Double Double Toil is the second book in the Netherfeld Trilogy. You can find my review for the first book, Cauldron’s Bubble, here.
Six months after discovering a cauldron’s bubble, Alda has returned to her remote cottage in Grand Ledge. But Alda soon realises she is trapped and unable to travel between time and place. Meanwhile, Dreng is far away on an enchanted island with Miranda, where the magic is waning. Both Alda and Dreng manage to escape to Fairy Land where they become caught up in the conflict between King Oberon and Queen Titania. As mortals, Alda and Dreng face grave danger and must learn to save each other or risk losing their lives.
Thank you to the author, Amber Elby, for providing a copy of this book in return for an honest review.
Double Double Toil is an exciting sequel to Cauldron’s Bubble! This is a delightful YA fantasy novel about witches and fairies and magic. Just as with Cauldron’s Bubble, I like how Amber Elby has drawn inspiration from the work of Shakespeare to create a whole new story. Her book has elements and characters from Shakespeare’s plays which intertwine in a way you do not expect.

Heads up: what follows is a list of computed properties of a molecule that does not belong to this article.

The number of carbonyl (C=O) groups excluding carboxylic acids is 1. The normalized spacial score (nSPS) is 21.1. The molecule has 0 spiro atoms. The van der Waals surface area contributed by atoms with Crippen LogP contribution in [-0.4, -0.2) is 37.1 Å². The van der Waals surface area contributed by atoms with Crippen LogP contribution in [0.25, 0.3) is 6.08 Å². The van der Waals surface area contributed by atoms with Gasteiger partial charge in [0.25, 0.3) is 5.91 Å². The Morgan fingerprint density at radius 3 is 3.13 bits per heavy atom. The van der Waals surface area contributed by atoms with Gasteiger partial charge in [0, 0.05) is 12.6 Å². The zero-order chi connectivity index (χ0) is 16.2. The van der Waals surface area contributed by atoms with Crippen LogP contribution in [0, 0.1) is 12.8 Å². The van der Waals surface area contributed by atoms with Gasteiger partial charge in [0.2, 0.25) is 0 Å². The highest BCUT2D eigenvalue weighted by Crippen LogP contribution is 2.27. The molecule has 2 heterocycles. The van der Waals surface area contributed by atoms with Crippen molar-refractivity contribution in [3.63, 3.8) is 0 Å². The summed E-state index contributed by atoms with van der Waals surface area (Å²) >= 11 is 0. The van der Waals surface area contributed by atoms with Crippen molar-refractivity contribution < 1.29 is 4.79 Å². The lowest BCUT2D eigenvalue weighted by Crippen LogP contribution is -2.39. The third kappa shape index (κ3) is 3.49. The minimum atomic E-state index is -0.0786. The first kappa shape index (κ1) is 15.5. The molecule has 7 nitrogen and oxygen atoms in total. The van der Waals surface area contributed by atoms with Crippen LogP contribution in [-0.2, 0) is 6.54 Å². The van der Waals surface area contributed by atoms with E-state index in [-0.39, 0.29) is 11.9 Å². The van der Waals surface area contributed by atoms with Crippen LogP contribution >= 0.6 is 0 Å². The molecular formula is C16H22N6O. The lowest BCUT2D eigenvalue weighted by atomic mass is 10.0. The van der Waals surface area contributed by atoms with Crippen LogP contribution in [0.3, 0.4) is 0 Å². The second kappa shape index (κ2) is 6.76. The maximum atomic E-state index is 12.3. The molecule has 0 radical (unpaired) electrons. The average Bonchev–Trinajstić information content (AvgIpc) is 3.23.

Magic is a key part of this book, and there is more to some of the characters than meets the eye. In Cauldron’s Bubble, we are introduced to certain aspects of Hamlet, Macbeth, and The Tempest. The sequel also has references to A Midsummer Night’s Dream. I don’t think it’s necessary to have prior knowledge of these plays, although it does make the reading experience more enjoyable.
The two main protagonists are Alda and Dreng. These two are from different times, yet they are brought together time and again. I’m intrigued to learn about how they are linked to each other by fate. Alda is a brave heroine who finds out more about her mysterious past. You can’t help but root for both her and Dreng who is loyal and dutiful. I particularly loved reading about Caliban’s character. He is the master of throwing shade!
Shakespeare’s female characters are portrayed as being more assertive. Ophelia appears in this installment (yay!) and she is certainly not passive. Likewise, Sycorax plays a big part in the story, but rather than simply being an evil villain, she has some grey area.
Other highlights include the vivid descriptions of the fairies’ appearances, courtesy of A Midsummer Night’s Dream. Without giving too much away, the clans of Oberon and Titania are very violent!
Something which I forgot to mention in my review for Cauldron’s Bubble is the stream of consciousness. Amber Elby has a great imagination!
Overall, an enchanting story which is full of twists and turns. I am looking forward to the final novel in the trilogy, Trouble Fires Burn.
My rating: ⭐⭐⭐⭐